MyFitnessPal is an app that allows users to track their caloric intake and physical activity as they work towards fitness goals. The app calculates how many calories a member needs per day, based on their current weight and their desired weight. Users can input how much they exercised and MyFitnessPal will subtract however many calories were burned. But the most impactful aspect of MyFitnessPal is that users have the ability to “friend” other users, thereby giving their friends, family members, and acquaintances the ability to see every calorie that they have consumed and every push-up that they have completed. The app tries to take advantage of the common knowledge that we work out better or eat healthier when we have a team or a community behind us. MyFitnessPal brags that users who added friends lost 50% more weight than those who did not. Users with at least 10 friends lost 20.5 pounds on average.
I’m sure MyFitnessPal has helped many people stay on track and lose weight they needed to lose. But when I was in high school we called MyFitnessPal “MyAnorexiaPal.” The joke was a cruel way to deal with the reality of how the app was being used: girls would friend each other and then tacitly compete to see how few calories they could consume each day. We would all scoff at meal entries that read “8 baby carrots” but it was hard not to compare your own eating habits with those of others’, especially when every calorie was tabulated. For most of the young people I know, MyFitnessPal has been more a source of stress than a push towards health.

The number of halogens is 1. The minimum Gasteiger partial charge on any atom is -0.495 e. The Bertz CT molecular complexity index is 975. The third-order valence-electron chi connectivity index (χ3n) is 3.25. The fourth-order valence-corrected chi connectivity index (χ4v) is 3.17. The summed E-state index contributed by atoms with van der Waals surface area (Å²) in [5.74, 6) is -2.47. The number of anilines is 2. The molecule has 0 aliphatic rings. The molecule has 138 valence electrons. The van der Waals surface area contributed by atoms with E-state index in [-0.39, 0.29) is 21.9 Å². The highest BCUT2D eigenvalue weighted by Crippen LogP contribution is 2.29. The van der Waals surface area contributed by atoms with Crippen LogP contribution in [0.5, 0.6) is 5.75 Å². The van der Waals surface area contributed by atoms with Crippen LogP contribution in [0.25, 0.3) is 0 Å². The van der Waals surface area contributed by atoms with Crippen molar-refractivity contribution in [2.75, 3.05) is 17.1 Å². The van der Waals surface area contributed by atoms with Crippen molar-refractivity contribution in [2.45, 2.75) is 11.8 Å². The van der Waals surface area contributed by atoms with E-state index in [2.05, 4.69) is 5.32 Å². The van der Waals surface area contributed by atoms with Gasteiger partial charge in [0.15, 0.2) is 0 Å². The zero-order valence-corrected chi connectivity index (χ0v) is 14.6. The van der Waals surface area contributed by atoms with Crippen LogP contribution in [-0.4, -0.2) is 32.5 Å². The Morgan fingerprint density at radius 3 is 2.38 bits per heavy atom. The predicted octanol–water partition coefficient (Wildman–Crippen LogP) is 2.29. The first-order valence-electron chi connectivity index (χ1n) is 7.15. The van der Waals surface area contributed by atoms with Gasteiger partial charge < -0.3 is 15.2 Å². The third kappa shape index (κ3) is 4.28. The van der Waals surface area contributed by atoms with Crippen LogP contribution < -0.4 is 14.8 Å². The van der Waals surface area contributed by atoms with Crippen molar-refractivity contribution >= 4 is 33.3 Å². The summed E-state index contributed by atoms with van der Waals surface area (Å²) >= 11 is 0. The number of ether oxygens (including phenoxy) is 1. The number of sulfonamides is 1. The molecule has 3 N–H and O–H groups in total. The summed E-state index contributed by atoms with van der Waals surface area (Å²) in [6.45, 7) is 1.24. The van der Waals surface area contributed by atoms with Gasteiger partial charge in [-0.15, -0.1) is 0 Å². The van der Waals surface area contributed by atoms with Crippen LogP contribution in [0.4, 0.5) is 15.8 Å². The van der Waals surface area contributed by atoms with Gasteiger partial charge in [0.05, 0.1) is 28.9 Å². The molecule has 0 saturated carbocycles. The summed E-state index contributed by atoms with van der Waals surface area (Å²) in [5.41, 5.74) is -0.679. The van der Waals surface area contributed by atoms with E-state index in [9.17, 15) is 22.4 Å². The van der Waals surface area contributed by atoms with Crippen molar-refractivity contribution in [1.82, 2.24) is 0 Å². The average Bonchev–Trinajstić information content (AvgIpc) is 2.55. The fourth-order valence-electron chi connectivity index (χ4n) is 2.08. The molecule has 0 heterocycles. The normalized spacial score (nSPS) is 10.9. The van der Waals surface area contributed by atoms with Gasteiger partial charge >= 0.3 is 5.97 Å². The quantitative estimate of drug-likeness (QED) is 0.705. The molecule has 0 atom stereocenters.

Several writers and publications have discussed the new “Quantified Self movement” wherein consumers are able to constantly track their pulse, sleep patterns, caloric intake, exercise, mood, temperature, caffeine consumption, et cetera. Several products such as the Fitbit and UP band, which have sensors that continually track the wearer’s movement, are popular in the Quantified Self movement. And though these products place much more emphasis on exercise and positivity than MyFitnessPal does, I think once again these products can only be detrimental to younger consumers. Middle-aged consumers may be struggling with weight gain and sedentary jobs, but younger consumers are dealing with massive amounts of insecurity.
There have been several studies, specifically one from the University of Gothenburg, Sweden, that showed the more time a user spent on Facebook the lower their self-esteem was. A study from the University of Michigan showed that more Facebook time led to an increase in feelings of depression. The over-sharing we engage in online leaves us feeling jealous and inadequate. When translated to more than just pictures of parties or sunsets and into eating and exercise, I fear this over-sharing can become even more toxic.